Working Students Already Experiencing the “Real World”
Students hear about the "real world" in school regularly, but some students already have "real world" jobs and pay "real world" bills.
Macy Prestidge ‘24 was dreading her 8-hour shift at Fitness Evolution. She knew she had to because her monthly payment was coming up to help pay off her loan.
On average, Prestidge spends about $500 a month on her expenses. She said that paying her own way with major expenses motivates her to have a good work ethic.
“I was 15 years old when I bought my first car with my own money,” said Prestidge. “I saved money and nannied for a whole summer. My parents basically financed it for me. When I turned 16 I got a job to start paying my parents back.”
“I just recently bought a new jeep. I had to take out a loan to help pay for it. I put a grand down for it, but other than that I am paying $300 a month for it. I have to pay for my gas, which kinda sucks because the jeep gets 14 miles per gallon. If something happens, I have to pay for the repairs. The one thing my parents do pay for is the insurance, and I am grateful for that.”
When Libbee Mattson ‘24 turned 15, she knew that the baton of expenses was getting handed down to her. She decided she was going to start working at Parkview Care Center 25 hours a week to make sure her expenses are covered.
“I bought my first car when I was 15 and it was in full cash,” said Mattson. “I had no help paying for it. I had money saved up from babysitting for three years.”
“For my current car, I just bought new tires, a headlight, a battery, and windshield wipers. I also pay for my gas and when I need oil changes I just do it myself. My parents pay for half of the monthly insurance and I pay the rest.”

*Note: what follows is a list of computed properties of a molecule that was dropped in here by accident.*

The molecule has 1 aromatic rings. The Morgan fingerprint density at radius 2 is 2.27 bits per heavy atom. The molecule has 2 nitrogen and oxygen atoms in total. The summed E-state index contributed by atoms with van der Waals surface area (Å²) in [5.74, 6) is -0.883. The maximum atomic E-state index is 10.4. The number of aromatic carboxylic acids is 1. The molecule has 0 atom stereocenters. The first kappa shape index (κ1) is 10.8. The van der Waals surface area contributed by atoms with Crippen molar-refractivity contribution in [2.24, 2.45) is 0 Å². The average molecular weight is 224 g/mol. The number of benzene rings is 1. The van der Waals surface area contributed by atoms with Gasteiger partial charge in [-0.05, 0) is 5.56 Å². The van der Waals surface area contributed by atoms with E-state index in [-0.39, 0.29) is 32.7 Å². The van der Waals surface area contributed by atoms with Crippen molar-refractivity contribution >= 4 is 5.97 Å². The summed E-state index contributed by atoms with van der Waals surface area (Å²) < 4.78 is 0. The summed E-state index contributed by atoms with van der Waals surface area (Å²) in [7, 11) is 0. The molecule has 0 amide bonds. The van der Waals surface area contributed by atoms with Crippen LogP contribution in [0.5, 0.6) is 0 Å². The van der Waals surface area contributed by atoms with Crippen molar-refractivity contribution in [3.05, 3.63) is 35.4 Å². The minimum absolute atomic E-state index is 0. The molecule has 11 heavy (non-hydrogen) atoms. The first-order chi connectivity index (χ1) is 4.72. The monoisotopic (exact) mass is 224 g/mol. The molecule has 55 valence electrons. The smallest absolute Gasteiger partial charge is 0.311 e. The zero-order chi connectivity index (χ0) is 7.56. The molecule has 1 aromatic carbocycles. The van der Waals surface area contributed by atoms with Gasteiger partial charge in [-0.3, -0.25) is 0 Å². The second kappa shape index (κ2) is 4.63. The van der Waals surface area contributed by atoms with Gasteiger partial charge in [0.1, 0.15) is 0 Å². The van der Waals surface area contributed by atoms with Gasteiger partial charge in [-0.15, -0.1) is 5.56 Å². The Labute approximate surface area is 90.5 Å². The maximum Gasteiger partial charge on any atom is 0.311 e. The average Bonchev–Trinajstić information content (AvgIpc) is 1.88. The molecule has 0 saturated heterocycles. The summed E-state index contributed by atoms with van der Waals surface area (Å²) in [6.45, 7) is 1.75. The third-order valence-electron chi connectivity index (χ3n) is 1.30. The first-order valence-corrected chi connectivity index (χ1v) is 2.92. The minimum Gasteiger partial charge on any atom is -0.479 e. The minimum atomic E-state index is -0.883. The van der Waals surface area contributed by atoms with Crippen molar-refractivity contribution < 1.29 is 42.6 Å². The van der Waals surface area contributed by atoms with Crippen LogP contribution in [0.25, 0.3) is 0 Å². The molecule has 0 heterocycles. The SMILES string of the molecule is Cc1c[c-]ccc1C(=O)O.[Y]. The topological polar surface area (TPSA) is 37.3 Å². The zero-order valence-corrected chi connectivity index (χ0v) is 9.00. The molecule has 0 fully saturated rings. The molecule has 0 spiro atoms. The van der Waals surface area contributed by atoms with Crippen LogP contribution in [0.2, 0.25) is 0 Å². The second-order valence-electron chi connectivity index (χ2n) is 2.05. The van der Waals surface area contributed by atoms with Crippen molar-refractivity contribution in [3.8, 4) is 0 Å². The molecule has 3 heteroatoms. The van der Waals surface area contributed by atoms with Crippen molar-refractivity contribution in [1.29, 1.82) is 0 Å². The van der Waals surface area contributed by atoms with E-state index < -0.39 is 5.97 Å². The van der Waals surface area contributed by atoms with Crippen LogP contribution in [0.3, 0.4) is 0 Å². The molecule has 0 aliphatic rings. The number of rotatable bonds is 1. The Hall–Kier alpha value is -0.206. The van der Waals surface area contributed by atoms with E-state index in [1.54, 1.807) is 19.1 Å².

According to Statista, the number of teens that have a job and are enrolled in school is 17.6%. At its peak in 1998, 31% of teens had a job during the school year. Jack Henry 24’ is a part of the 17.6% that has a job during the school year.
“I have a hand-me-down car but I am still grateful,” said Henry. “Besides that, my parents don’t give me any money. I have to pay for my own stuff and everything else that I want. To be able to pay for all the things I have had a job since I was 15 and I use my money sparingly. I still go out and do things but I try to save a good amount.”
“Of course, I wish I could have more of my parent’s money but I know that I learn way more this way having to keep track of money and overall money management,” said Henry.
Some parents may think it is cruel to make their kids pay for everything, other parents think they are teaching a lifelong lesson.
“I think it is a good thing my parents are making me pay for this stuff,” said Mattson. “It teaches me the value of money, independence, responsibility, and appreciation. I have a reason for the things I buy because it is the money that I worked for. Most parents aren’t going to hand their kids everything their whole lives. I learned a good work ethic at a young age.”
“I think my parents are trying to raise me so I know how to manage money…” said Prestidge. “It teaches me the value of money, to be grateful, and to have a work ethic.”